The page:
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There is a curious paradox at the heart of the dynamic of a football club which always seems likely to attract a certain type of undesirable to the game. In terms of their financial position, most clubs live a hand to mouth existence, but many sit on one asset which has considerable value – their home ground. Because football in Britain developed in tandem with the industrial revolution, most football grounds used to be well-positioned. In an age before the widespread ownership of cars, they were often situated near to town centres and, in particular, railway stations, and this means that as real estate prices have increased over the years clubs that were fortunate (or, some may posit, unfortunate) enough to have their name on the deeds to their properties have frequently found themselves becoming an object desire for people that might have an interest in buying the clubs on a cheap, running them into the ground to the point of bankruptcy and then sell the ground – or, perhaps more relevantly, the land upon which it stands – and make a tidy profit.
High profile examples of this in recent years have come at the likes of Brighton and Wrexham, but a little further back in the history books lays the story of an institution of Scottish football, one of the founder members of the Scottish Football League, which was brought to its knees and eventually killed off, allegedly by an owner who never lived to see his plans come to fruition although this viewpoint has come to be challenged in recent years. Third Lanark Athletic Club was formed in 1872, the year of the first FA Cup final and the year of formation of another Scottish giant, Rangers. The football team of the Third Lanarkshire Rifle Volunteers, a part of the Volunteer Force, they competed in the first ever Scottish Cup two years later and were one of the eleven founder members of the Scottish Football League in 1890, alongside Rangers, Celtic and Heart of Midlothian. They earned the distinctive nickname of “The Hi-His” as, according to legend, the result of a defender at the club clearing the ball so high from their ground that the cry of, “High! High! High!” became one of encouragement for the team, and won the Scottish Cup in 1889 and 1905.
The club was based in South Glasgow. Queens Park, arguably the founding fathers of Scottish football, had owned a ground called Hampden Park since their formation, but in 1904 they moved to a new site a short distance away and gave that the site the same name. Third Lanark bought their old site from them and – since they had already played at a ground with the same name – renamed it New Cathkin Park. This vast, bowl-shaped stadium held 50,000 people and, alongside Celtic Park, Hampden Park and Ibrox, gave Glasgow four of the biggest sports grounds in the world. The won further silverware in the late 1920s and the early 1930s, and they won the Scottish League Second Division championship in 1931 and 1935, whilst they also finished as runners-up in the division 1928. The club continued to play in the Scottish Football League and had further success, finishing as runners-up to Hearts in the 1960 Scottish League Cup and in same the season finishing in third place in the Scottish League, scoring over one hundred goals in the process.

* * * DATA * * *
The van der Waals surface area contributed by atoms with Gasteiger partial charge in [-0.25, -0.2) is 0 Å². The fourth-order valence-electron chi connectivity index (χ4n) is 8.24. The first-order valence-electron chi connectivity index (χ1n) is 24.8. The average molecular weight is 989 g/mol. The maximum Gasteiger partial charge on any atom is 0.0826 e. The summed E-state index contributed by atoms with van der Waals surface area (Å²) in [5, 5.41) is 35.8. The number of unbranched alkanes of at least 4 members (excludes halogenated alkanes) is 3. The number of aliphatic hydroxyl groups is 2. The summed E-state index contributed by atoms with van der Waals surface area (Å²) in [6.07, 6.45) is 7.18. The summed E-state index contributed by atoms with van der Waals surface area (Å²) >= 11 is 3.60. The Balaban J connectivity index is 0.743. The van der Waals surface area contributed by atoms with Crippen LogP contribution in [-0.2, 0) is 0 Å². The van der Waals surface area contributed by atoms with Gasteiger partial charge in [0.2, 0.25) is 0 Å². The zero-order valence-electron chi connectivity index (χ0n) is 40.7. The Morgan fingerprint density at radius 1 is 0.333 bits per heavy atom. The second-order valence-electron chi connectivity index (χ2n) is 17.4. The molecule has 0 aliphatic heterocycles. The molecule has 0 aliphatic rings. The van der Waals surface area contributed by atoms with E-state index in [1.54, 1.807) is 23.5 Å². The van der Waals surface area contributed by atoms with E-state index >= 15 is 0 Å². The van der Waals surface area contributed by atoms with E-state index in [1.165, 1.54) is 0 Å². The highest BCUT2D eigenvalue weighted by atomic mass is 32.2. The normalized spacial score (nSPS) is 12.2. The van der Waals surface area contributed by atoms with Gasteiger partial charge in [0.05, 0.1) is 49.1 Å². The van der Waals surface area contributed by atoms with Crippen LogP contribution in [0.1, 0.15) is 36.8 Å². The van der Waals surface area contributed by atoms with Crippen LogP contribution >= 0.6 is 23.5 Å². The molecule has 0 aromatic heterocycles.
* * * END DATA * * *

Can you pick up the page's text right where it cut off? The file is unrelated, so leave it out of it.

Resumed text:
That the club should have died within seven years of one of its finest seasons is now commonly ascribed to the involvement in the club of one man: Bill Hiddelston. Hiddelston – or Hiddleston: even the spelling of his surname is somewhat disputed – first arrived on the board of directors at Cathkin Park in December of 1954, but spell at the club was not long-lived. He returned to Cathkin Park in 1962, however, and his arrival back at the club was enough to inspire the near-immediate resignation of manager George Young and all of his backroom staff, and this was quickly followed by the hasty sale of Dave Hilley, Alex Harley and Matt Gray for a combined fee of £78,000 Newcastle United and Manchester City respectively came to become the norm for The Hi-His from now on. Having finished in third from bottom place in the First Division in 1964, they were relegated the following season with just seven points from thirty-four matches and, whilst the team would perform reasonably in the Second Division of the league – managing two mid-table finishes in its last two seasons, off the field problems would mount to such an extent that the club would eventually buckle and collapse under the weight.
Away from the pitch, chaos reigned. Frequent boardroom rows led, more often than not, to acquiescence to Hiddelston’s will, whilst players had serious difficulties receiving their wages, training was limited because of a lack of hot water and it was even reported that the club had such difficulty paying its bills that they had difficulty getting the floodlights lit for evening matches. The spring of 1967 was otherwise a glorious time for Scottish football. The national team beat England by three goals to two, Celtic became the first British club to win the European Cup when they beat Internazionale by two goals to one in Lisbon, Rangers competed the final of the European Cup Winners Cup and Kilmarnock reached the semi-finals of the Inter Cities Fairs Cup. Back in Glasgow, however, things were going very badly for Third Lanark. The Board of Trade were taking an interest in the clubs affairs. They carried out an investigation into what had been going on at the club, and their results were damning: